Somerset House

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Ed Marshall / Time Out
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Courtyard fountains - © Simon Leigh / Time Out
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Fernandez and Wells Cafe © Tricia De Courcy Ling
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© Ed Marshall
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Jonathan Perugia / Time Out
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Kings Barge House © Jonathan Perugia / Time Out
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© Jonathan Perugia / Time Out
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© Jonathan Perugia / Time Out
Aldwych Free

The original Somerset House was a Tudor palace commissioned by the Duke of Somerset. In 1775 it was demolished to make way for an entirely new building, effectively the first purpose-built office block in the world. Today it houses a formidable art gallery (the wonderful Courtauld), a beautiful fountain court, a terraced café and a classy restaurant. Having replaced the Hermitage Rooms and Gilbert Collection on the river side of the building in April 2008, the new Embankment Galleries explore connections between art, architecture and design with a series of temporary exhibitions; downstairs a ceremonial Thames barge illustrates the venue’s history. In summer, children never tire of running through the choreographed fountains. Family workshops take place at weekends and holidays, and in recent years Somerset House has hosted an outdoor film screen in summer and a wonderfully atmospheric ice-rink in winter.

Venue name: Somerset House
Contact:
Address: Strand
London
WC2R 1LA
Opening hours: Daily 10am-6pm
Transport: Tube: Charing Cross/Covent Garden

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  • Design Tue April 28th 2015 - Mon May 4th 2015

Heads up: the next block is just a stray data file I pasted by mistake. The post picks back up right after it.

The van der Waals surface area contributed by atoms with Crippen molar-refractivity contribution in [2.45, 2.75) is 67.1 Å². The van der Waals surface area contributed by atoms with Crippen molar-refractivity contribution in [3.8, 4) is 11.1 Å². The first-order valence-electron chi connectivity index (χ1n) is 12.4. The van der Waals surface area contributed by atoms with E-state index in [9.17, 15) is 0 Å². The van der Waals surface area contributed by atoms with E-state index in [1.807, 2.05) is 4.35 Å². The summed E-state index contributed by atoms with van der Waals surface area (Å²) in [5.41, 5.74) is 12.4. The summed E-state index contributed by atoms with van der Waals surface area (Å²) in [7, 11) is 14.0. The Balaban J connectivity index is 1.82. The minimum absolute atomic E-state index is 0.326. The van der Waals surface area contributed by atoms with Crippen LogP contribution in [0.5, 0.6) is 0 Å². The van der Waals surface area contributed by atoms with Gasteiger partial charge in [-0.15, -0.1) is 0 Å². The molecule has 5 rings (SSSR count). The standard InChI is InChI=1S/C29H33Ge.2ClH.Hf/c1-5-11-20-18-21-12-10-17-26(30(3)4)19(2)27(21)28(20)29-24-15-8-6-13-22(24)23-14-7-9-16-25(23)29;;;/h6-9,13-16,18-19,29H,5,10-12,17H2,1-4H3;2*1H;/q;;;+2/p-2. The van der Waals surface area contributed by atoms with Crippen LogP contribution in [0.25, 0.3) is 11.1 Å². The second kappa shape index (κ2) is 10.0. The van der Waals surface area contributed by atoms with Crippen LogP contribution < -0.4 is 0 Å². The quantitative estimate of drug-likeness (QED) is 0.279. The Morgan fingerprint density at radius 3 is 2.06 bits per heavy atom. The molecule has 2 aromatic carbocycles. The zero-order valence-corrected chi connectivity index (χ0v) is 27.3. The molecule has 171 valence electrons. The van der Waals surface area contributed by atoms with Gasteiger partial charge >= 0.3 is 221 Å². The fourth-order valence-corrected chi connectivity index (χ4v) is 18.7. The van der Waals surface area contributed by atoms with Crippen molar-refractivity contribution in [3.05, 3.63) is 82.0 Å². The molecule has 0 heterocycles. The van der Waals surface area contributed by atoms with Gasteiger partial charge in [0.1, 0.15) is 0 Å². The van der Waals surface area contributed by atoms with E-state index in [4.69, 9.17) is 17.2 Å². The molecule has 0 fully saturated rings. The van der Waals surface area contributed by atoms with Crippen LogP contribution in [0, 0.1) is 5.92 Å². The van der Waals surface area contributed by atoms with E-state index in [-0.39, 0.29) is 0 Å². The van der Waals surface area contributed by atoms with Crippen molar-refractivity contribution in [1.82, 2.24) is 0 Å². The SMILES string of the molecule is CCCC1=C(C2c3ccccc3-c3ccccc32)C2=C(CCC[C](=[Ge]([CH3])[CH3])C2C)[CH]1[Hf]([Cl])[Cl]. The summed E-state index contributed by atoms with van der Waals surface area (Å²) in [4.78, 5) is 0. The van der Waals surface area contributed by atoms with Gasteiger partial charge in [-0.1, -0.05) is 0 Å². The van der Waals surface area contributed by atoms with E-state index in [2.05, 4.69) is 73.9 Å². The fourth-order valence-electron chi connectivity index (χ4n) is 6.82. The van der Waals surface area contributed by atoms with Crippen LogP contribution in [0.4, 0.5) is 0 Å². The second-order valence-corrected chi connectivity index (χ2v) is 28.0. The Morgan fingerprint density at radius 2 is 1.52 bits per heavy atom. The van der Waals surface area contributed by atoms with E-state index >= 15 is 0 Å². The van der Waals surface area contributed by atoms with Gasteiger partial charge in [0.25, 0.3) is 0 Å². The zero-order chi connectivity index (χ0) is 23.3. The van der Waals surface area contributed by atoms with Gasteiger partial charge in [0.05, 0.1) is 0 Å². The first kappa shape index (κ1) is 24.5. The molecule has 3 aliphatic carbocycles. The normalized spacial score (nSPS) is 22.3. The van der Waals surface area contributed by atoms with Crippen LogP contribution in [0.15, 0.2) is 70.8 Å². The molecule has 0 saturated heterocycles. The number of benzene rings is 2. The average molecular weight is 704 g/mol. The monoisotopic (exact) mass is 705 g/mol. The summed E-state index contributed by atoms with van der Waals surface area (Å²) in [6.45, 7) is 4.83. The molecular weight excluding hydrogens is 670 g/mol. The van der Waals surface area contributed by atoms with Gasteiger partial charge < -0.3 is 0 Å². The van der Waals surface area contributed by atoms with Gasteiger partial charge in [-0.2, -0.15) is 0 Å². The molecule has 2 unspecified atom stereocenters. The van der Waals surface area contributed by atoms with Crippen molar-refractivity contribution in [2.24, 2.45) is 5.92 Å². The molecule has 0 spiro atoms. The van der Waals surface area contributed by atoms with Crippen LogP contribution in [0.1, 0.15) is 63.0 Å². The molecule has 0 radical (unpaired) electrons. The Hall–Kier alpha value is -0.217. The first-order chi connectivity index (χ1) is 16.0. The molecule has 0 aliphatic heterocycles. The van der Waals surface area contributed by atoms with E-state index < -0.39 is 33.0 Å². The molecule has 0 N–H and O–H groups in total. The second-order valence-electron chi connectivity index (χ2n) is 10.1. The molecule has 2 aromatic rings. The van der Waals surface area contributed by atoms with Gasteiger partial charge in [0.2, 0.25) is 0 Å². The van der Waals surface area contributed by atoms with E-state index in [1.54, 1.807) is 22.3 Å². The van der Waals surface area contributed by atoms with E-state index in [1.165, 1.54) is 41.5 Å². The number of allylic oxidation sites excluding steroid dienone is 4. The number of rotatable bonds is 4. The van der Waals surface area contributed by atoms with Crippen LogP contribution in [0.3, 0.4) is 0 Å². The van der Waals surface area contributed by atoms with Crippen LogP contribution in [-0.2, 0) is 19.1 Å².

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  • Design Tue April 28th 2015 - Sun May 3rd 2015 Free
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  • Photography Tue April 28th 2015 - Sun May 10th 2015
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  • Fri May 15th 2015 - Fri June 12th 2015
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  • Photography Thu May 21st 2015 - Mon August 24th 2015
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  • Photography Thu May 21st 2015 - Sun May 24th 2015
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  • Thu July 9th 2015 - Thu July 9th 2015
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  • Pop Thu July 9th 2015 - Sun July 19th 2015
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  • Blues Fri July 10th 2015 - Fri July 10th 2015
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  • Pop Sat July 11th 2015 - Sat July 11th 2015
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LiveReviews|6
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Curated London

Review for Boro


From the 17th - 19th centuries, Japan’s poor were allowed only to wear dark blue, brown and grey. Brighter colours were reserved for the wealthy ruling elite, as were luxury fabrics, like cotton. When the rich threw away their clothes, poor people gathered together the scraps and stitched them together to make bedspreads. The result (Boro) is the subject of this exhibition.


If this sounds niche to the point of obscurity, you’d be right. The exhibition offers a fascinating glimpse into the history of one of the world’s most insular nations. However, from an artistic point of view, there is little to be gained. These are scraps of fabric, dyed blue and hastily quilted together to provide relief from Japan’s cold winter nights.


In an attempt to justify the exhibition, or possibly to break up the monotony, the curator has overindulged considerably with the interpretation. A whole panel is devoted to how modern artists, name-dropping eight of them, could have been influenced by Boro (‘Paul Klee would have been delighted by them’) before acknowledging this did not happen. It’s worth a quick look if you’re at Somerset House, but definitely not worth a special trip.


PS

Saw the Sony World Photo Awards here which was fantastic. The permanent exhibition is worth a look as well.

Becky C
1 of 1 found helpful

One of London's most innovative museums, I love the amount of thought they put into offering as much diversity as possible. There really is something for everyone (and many exhibitions are free) but it's also a great place just to sit and people-watch.

leno

Indeed Somerset house has more happening then most people visiting London would realise. It is a true hidden jem which is ironic because it is also one of the larger buildings that are open to the public. A beautiful historic hosting some very up today events. As well as the family workshops a number of events for adults have been run in the evening which have been very well recived. An evening of no presure creative play with a glass of wine in one hand accompanied by sounds from chilled DJ's is a very plesent way to pass the time.